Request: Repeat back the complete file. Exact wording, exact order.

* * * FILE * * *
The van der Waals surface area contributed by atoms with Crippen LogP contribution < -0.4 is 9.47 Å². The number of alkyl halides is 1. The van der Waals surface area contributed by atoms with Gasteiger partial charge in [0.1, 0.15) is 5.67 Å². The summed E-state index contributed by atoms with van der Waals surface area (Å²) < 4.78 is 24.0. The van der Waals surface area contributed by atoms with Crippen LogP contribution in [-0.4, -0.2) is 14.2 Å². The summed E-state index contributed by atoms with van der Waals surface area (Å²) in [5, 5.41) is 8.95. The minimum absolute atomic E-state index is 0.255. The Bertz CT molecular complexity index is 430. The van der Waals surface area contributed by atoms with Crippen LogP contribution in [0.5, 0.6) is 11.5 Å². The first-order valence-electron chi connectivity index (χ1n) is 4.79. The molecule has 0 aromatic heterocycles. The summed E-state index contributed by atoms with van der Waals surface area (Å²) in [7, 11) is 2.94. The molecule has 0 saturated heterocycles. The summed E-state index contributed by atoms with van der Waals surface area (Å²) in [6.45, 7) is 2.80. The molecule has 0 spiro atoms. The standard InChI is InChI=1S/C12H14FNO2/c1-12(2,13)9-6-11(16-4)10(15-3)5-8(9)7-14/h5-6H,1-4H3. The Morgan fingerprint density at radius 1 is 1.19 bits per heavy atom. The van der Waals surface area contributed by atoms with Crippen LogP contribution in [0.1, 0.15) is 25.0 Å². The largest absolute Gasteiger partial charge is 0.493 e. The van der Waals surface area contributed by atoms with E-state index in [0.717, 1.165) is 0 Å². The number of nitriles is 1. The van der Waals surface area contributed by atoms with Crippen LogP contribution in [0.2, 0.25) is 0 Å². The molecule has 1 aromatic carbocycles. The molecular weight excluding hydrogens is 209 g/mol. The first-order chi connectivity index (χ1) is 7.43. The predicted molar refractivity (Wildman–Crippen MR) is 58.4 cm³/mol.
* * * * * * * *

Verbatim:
The van der Waals surface area contributed by atoms with Crippen LogP contribution < -0.4 is 9.47 Å². The number of alkyl halides is 1. The van der Waals surface area contributed by atoms with Gasteiger partial charge in [0.1, 0.15) is 5.67 Å². The summed E-state index contributed by atoms with van der Waals surface area (Å²) < 4.78 is 24.0. The van der Waals surface area contributed by atoms with Crippen LogP contribution in [-0.4, -0.2) is 14.2 Å². The summed E-state index contributed by atoms with van der Waals surface area (Å²) in [5, 5.41) is 8.95. The minimum absolute atomic E-state index is 0.255. The Bertz CT molecular complexity index is 430. The van der Waals surface area contributed by atoms with Crippen LogP contribution in [0.5, 0.6) is 11.5 Å². The first-order valence-electron chi connectivity index (χ1n) is 4.79. The molecule has 0 aromatic heterocycles. The summed E-state index contributed by atoms with van der Waals surface area (Å²) in [7, 11) is 2.94. The molecule has 0 saturated heterocycles. The summed E-state index contributed by atoms with van der Waals surface area (Å²) in [6.45, 7) is 2.80. The molecule has 0 spiro atoms. The standard InChI is InChI=1S/C12H14FNO2/c1-12(2,13)9-6-11(16-4)10(15-3)5-8(9)7-14/h5-6H,1-4H3. The Morgan fingerprint density at radius 1 is 1.19 bits per heavy atom. The van der Waals surface area contributed by atoms with Crippen LogP contribution in [0.1, 0.15) is 25.0 Å². The largest absolute Gasteiger partial charge is 0.493 e. The van der Waals surface area contributed by atoms with E-state index in [0.717, 1.165) is 0 Å². The number of nitriles is 1. The van der Waals surface area contributed by atoms with Crippen LogP contribution in [0.2, 0.25) is 0 Å². The molecule has 1 aromatic carbocycles. The molecular weight excluding hydrogens is 209 g/mol. The first-order chi connectivity index (χ1) is 7.43. The predicted molar refractivity (Wildman–Crippen MR) is 58.4 cm³/mol.